Saturday, November 01, 2008


“Everyone”, runs an Italian saying, “does their time in la galera [prison] or l’ospedale.” As it is just over a week since I "escaped" from the latter institution, I feel it is time to describe it.

To begin at the beginning: since August, I have been experiencing episodes of balance loss; nothing much at first but then they became more frequent. By 9th October, I was only getting to work because kind friends took me there and collected me and I fell over 4 times during that week. I had also lost weight dramatically, without dieting, during the same period. Finally my GP decided that the best course of action would be for me to go into hospital for a week or so, as all the necessary tests could be done quickly and on the spot. This meant kennelling Simi suddenly and I was most upset about this, as by the 14th, when I was admitted, I was so scared I had some awful neurological thing that I feared I would never see her again! But I knew it was the only thing to do so off she went to Mr Enzo’s establishment and in I went.

Let me say at the outset that I received excellent physician care and I cannot praise their thoroughness enough. Indeed, I would go as far as to say that the only way you could get such a complete check-up in the UK would be to pay for it. I was always treated as an intelligent person and test results were communicated to me straightaway. I very much appreciated this courtesy.

Very little, then, of what I have to say below is intended as criticism; I just think that some of you might find the comparisons interesting.

In Britain, the first thing that you lose when you go into hospital is your dignity as you are weighed, prodded and immediately called by your first name. Here, you retain the dignity of signora but the first thing that you lose is your privacy: Imagine, now, a 4-bed women’s ward, with ample lockers and hangers for your clothes plus a normal bedside table-cum-locker each. Yet there are no screens or curtains! When one of you is to be examined or treated all visitors are asked to leave the room but everything happens in full view of the other 3 patients. The old lady in the bed next to me was too ill to be moved for a surgical procedure, so this was carried out in the ward. Not even for this was she afforded the privacy of a screen. The other 2 patients slept through it; I pretended to read.

The next day, the old lady was sent home to die. I really felt for her family, as I had lived through anxious, sleepless bedside vigils such as they kept when my mother was so ill, but I never had to wash or change her when she soiled herself or the bed. Yet night after night relatives did this and more for their loved ones, even turning and lifting them and administering treatment. In fact, the whole system works on the assumption that you have a relative there. I can see the human side of this, but I do not think that male relatives should be allowed to spend all day and all night on a women’s ward when their loved one is not that ill [or female relatives on a male ward]. It can make things awkward for other patients.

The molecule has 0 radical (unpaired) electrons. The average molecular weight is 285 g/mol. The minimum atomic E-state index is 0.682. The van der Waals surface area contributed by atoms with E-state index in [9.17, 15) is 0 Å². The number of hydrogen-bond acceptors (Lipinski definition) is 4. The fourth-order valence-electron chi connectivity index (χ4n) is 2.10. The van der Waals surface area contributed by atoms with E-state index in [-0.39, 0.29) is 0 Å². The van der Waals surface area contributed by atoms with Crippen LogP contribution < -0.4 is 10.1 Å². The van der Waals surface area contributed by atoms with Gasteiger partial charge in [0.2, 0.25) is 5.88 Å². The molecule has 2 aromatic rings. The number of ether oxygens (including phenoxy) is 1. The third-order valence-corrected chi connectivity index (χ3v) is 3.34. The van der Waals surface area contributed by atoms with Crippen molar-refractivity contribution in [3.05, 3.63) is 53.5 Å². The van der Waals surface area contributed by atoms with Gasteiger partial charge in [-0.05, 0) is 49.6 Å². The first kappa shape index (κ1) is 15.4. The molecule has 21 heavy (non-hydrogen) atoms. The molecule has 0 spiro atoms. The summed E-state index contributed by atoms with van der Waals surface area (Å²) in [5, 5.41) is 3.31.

Mind you, the lack of privacy has its funny side. All information is conveyed to you within earshot of your fellow-patients and the kindly lady opposite me took great pride in being able to reel off everybody’s symptoms and diagnoses for the benefit of any newcomers. The correct response to this, I learned, is to utter “Pazienza”, “È così [“That’s how it is”] or “Siamo qua” [“We are here”]. You absolutely must sigh deeply for dramatic effect before saying the last of these and you must have your hands placed firmly in your lap whilst you speak.

Now, I was not incapable of getting to the bathroom but I nonetheless found it a precarious expedition! For one thing, could someone please tell me why there are no toilet seats on any of the loos in the entire hospital?! This didn’t seem to bother anyone else [“pazienza”, etc] but for someone as wobbly as I am these days it made life more difficult! And I found myself crying from fear of falling every morning as I attempted to shower. The nurses [2 for the entire ward of 7 rooms] just do not have time to accompany you while you do your ablutions! Please do not infer from any of the above that the nursing care is poor for it is not; there just isn’t enough of it.